15 Aug 2013

The iPad is Not Comparable to the iPod: Margins vs. Price

iPod vs. iPad Shipments

Since the launch of the iPad, certain segments of the analyst community have consistently compared the tablet market to the iPod-dominated music player market. After Android tablets made a major market share push this year, this theory lost a few followers. However, some analysts remain still argue that Apple's pricing strategy with the iPad will be similar to that of the iPod line, using the oft-quoted "price umbrella" train of thought. Let's analyze this argument with the help of pricing and margin data.

I have previously shown that market share patterns in the tablet market have basically mirrored those we previously saw in the smartphone market. While it is certainly true that the distribution and pricing patterns for the iPhone were very different from the iPad, carrier-induced distortions have actually helped Apple. Having said this, the "job to be done" by the iPad (i.e., computing) and pattern of modular competition is far more similar to the iPhone than the iPod. The iPod only faced integrated competitors without the help of a modular ecosystem, which ensured Apple's dominance. Having understood the difference in competitive dynamics in the two industries, let's take a look at the pricing & margin decisions Apple made on successive iPod and iPad models.

iPod: Retail Prices vs. Gross Margins by Model

iPod - Price vs. Gross Margins by Model

In the chart above, gross margin has been calculated based on IHS/iSuppli's BOM & manufacturing cost estimates. The costs exclude those related to software, IP, accessories & packaging, which means that actual gross margins reported by Apple were likely to be lower than this figure, but should still be proportional. For the iPod models mentioned, I compared the price of the base model with the lowest gross margin that Apple made on any generation of the product. The dropping prices of successive iPod models seemingly show Apple eliminating the "price umbrella" for competitors. However, Apple's gross margins on subsequently cheaper products were actually greater than those on previous products. This implies that Apple's pricing strategy with the iPod probably had more to do with margins than a "price umbrella" for competitors.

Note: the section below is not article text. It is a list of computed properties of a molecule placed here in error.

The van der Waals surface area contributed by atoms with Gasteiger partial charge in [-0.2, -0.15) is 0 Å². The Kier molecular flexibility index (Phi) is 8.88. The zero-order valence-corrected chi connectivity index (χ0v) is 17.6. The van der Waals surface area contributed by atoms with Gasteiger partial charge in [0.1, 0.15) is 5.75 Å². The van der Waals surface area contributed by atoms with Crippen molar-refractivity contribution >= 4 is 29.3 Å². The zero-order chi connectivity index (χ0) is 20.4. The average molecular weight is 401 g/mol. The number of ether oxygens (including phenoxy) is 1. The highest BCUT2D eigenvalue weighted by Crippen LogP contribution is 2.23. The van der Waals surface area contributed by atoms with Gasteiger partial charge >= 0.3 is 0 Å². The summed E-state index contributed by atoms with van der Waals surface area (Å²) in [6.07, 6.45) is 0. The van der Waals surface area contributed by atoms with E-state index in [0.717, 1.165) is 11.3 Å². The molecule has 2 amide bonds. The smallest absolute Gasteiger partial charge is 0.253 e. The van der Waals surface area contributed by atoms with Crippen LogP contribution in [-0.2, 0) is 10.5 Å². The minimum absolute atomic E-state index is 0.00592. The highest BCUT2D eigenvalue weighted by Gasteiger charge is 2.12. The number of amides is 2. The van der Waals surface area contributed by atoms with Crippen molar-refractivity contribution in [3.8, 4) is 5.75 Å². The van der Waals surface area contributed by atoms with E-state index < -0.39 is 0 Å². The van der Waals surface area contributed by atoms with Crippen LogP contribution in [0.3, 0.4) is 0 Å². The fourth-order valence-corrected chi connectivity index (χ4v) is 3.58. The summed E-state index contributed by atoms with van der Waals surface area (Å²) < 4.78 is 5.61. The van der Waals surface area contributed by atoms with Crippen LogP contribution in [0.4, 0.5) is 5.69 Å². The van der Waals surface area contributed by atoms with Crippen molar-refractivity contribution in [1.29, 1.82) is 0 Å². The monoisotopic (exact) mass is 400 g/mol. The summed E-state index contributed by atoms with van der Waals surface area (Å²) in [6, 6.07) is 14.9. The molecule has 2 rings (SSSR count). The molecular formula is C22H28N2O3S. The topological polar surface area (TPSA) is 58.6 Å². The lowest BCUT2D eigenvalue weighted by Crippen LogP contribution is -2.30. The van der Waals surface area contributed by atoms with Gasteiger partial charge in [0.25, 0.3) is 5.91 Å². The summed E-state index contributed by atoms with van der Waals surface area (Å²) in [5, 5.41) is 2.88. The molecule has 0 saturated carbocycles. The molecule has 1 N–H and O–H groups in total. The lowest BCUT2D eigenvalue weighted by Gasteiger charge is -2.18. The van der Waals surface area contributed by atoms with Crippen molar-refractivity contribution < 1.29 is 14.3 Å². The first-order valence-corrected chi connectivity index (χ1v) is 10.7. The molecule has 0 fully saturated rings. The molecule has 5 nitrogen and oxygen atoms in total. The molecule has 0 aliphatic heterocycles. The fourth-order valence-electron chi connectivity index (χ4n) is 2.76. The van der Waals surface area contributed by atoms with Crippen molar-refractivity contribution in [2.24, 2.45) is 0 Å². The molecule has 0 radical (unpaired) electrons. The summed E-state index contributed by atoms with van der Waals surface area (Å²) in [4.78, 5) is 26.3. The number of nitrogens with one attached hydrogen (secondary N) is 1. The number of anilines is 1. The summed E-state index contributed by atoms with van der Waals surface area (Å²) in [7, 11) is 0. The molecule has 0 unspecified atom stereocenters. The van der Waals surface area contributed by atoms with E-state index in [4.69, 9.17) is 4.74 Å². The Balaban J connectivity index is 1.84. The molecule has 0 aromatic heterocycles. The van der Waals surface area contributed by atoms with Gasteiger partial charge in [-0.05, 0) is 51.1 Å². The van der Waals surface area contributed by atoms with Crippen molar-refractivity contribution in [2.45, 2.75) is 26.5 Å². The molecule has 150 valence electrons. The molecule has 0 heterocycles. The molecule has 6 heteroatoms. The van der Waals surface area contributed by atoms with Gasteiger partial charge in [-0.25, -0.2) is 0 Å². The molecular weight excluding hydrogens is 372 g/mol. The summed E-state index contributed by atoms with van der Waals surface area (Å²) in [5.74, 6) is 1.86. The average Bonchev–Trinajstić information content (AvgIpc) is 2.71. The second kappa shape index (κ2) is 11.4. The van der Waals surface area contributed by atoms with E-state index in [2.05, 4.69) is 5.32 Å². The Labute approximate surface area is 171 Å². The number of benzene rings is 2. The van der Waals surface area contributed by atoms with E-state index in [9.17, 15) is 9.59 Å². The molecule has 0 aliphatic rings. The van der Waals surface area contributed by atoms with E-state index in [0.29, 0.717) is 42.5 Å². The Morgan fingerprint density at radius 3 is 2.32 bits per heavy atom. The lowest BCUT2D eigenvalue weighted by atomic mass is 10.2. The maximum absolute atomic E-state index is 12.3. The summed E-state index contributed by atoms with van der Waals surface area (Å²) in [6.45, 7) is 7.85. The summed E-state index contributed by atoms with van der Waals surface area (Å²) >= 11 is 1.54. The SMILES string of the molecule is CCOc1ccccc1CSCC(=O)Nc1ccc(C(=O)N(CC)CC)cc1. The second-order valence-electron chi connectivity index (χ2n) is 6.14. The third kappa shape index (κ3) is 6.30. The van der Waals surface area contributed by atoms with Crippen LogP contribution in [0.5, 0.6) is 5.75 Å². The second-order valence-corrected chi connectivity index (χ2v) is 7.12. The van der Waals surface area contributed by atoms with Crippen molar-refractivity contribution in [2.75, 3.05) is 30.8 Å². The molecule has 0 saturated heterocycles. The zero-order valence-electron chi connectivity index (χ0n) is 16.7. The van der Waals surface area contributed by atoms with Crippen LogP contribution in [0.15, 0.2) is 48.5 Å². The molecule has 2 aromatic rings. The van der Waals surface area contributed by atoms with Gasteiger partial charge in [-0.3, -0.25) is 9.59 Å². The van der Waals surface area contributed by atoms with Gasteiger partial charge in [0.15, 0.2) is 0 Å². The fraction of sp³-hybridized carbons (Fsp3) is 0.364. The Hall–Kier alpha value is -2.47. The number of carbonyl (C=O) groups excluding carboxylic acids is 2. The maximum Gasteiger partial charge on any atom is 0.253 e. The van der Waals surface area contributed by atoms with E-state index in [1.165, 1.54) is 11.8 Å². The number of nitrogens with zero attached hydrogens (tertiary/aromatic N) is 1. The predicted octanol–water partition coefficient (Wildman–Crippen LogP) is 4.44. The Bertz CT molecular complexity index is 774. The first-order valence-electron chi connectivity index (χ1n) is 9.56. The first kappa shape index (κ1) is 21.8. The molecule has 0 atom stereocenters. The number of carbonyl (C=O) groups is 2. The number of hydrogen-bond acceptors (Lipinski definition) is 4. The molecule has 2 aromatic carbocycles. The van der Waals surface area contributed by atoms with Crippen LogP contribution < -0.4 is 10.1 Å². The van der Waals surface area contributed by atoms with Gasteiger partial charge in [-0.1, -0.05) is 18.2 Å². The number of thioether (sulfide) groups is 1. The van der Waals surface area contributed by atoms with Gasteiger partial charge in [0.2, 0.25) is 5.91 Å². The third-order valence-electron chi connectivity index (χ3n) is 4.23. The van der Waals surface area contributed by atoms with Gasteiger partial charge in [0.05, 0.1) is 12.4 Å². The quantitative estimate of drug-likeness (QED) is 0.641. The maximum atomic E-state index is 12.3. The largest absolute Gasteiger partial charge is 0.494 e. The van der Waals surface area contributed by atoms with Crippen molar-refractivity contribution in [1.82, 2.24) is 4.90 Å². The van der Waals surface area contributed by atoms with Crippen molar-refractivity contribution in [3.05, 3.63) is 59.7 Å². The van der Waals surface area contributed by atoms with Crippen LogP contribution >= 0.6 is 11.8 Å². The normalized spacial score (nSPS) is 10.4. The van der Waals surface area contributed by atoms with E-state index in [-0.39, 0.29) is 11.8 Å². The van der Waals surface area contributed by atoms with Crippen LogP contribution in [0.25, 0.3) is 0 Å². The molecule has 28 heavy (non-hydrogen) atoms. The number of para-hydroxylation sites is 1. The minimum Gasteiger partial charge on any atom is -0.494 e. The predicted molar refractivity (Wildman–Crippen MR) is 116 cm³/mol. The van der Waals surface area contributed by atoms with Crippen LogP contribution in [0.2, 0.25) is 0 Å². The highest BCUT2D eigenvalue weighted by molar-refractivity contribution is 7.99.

iPad: Retail Prices vs. Gross Margins

iPad - Retail Prices vs. Gross Margins

The chart above compares the retail prices of various iPad models with their gross margins, calculated using the same methodology as for the iPod. The difference between the two charts is quite stark. While Apple moderately reduced prices on iPad models, the margin on those products has remained roughly flat. The difference is that the "job to be done" by the iPod was fairly limited, which allowed Apple to cut major component costs aggressively. This enabled Apple to reach successively lower prices even as it made more lucrative margins. However, the "job to be done" by the iPad (computing) involves a much wider range of tasks and, therefore, costs of key components like the display are much more difficult to reduce. In addition to this, the advent of modular competition ensured that Apple could not keep increasing margins on subsequent products like the iPad Mini. This makes further price cuts on the iPad considerably more difficult.

This data clearly shows that looking at a company's product pricing and a "price umbrella" in isolation isn't particularly helpful. Pricing strategy needs to be put in context with margins and the competitive structure prevalent in the industry to extract any meaningful insights.

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